Jesse: If I’m making a page for what you’re talking about, I’m not creating this page to say that you should. I’m not creating this page to say that you shouldn’t. I’m creating this page to help you decide that by giving you all the information. For that particular intent, the research intent if you will. In this case my title would be, should I winterize my own pool? Here’s the seven things you need to know that can get you in trouble and the three things that might save you $2,000. Playing both sides of the coin because in the research mode that’s what you are. You’re pros and cons, both side and all that. For that search term, which is where all this comes back from. Just to circle this all back, this is all about taking a search term, writing a piece of content for that to be found for that term. You gotta analyze again, what are they searching for? Why are they searching for it?
In your case, you’re doing research on if you should winterize this pool or not. And that’s the context of what this page would be. Yeah, does that answer your question?
Bob: Yep, yep. That makes total sense.
Jesse: I think that about does it for this one. We could definitely get a little bit deeper and even more nuance in this but just to keep it kind of short and kind of light, something you guys can take action on for this week. I think that pretty much wraps up the episode here.
If you guys have deeper questions on this, you can always reach out to us in person. We’re willing to talk about anything. To dive deeper in to help you out. Like the question you just gave about what if I’m researching or whatever. If you guys out there listening have some questions like that and gals listening, have some questions like that, let us know. You can reach us at intrycks.com/show. Just fill out the quick form. Let us know what’s on your mind. Maybe we’ll address it again in another podcast or we’ll just hit you back directly in email and communicate and help hash out the problem. That’s what we’re here for too is to help you guys out. Intrycks.com/show for that.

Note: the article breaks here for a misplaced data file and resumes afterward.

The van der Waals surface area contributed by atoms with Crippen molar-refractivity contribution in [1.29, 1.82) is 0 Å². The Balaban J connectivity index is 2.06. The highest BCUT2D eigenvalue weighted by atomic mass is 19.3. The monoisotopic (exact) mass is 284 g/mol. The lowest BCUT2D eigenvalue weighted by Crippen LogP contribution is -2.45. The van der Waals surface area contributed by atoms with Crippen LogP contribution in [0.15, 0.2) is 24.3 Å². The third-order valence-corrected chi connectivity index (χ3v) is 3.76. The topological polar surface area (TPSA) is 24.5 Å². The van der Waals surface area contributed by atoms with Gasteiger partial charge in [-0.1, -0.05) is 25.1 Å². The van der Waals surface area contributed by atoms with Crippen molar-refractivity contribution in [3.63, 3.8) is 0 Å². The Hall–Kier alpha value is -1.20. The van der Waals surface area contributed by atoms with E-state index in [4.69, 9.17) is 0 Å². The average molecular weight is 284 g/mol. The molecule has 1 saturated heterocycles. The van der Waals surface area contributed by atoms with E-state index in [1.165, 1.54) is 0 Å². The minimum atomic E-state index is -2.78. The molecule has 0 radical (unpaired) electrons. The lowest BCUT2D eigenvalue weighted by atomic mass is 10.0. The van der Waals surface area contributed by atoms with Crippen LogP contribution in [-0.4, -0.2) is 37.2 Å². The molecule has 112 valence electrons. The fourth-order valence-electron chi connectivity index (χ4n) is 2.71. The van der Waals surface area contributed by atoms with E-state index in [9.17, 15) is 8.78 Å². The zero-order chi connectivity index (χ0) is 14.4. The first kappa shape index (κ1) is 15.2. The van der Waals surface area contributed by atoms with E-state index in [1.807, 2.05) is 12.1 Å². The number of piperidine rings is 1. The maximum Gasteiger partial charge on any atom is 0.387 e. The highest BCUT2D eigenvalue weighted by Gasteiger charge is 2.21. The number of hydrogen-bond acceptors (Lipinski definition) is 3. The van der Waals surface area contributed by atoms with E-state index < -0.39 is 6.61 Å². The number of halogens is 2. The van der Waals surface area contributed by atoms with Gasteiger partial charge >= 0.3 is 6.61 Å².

If you want to leave us a review, which we absolutely love and we try to read one each week as long as we get them we’re going to keep reading them. You can go to intrycks.com/itunes. If you like what we’re doing, you like this, it’s bringing some value, we want to know that. This is why we do this is to help everybody out out there. Really appreciate that. Intrycks.com/itunes and I’ll read our five star review of the week that we got here this week. It’s from hrustick and five star review, basically savvy info. Goes onto say, “I like the easy to follow SEO info for business. Great job.”
Bob: Thank you.
Bob: Thanks HR.
Jesse: Short and sweet. Yeah, that’s what we’re trying to do is break it down each week and just make it digestible. Again, we’d love to hear from you guys, intrycks.com/itunes. You got anything else you want to add Bob?
Jesse: All right, think that wraps up for this weeks. Thanks for tuning in guys and take care.
Check out the show notes below for resource links, guides, and a link to watch the episode in video format!
To share your thoughts:
- Send us a comment or question in the section below.
- Share this show on Facebook.
To help out the show:
- Leave an honest review on iTunes. Your ratings and reviews really help and we read each one.
- Subscribe on iTunes.
- Subscribe on Google Play.
- Subscribe on Stitcher.
DOWNLOAD THE MP3 AUDIO FILE
Listen to the episode however you like with the audio file.
WATCH VIDEO OF THE SHOW
Note: some of the resources below may be affiliate links, meaning we get paid a commission (at no extra cost to you) if you use that link to make a purchase.
We're here to help! Share your thoughts on what you'd like us to focus on, or what challenges you are facing right now.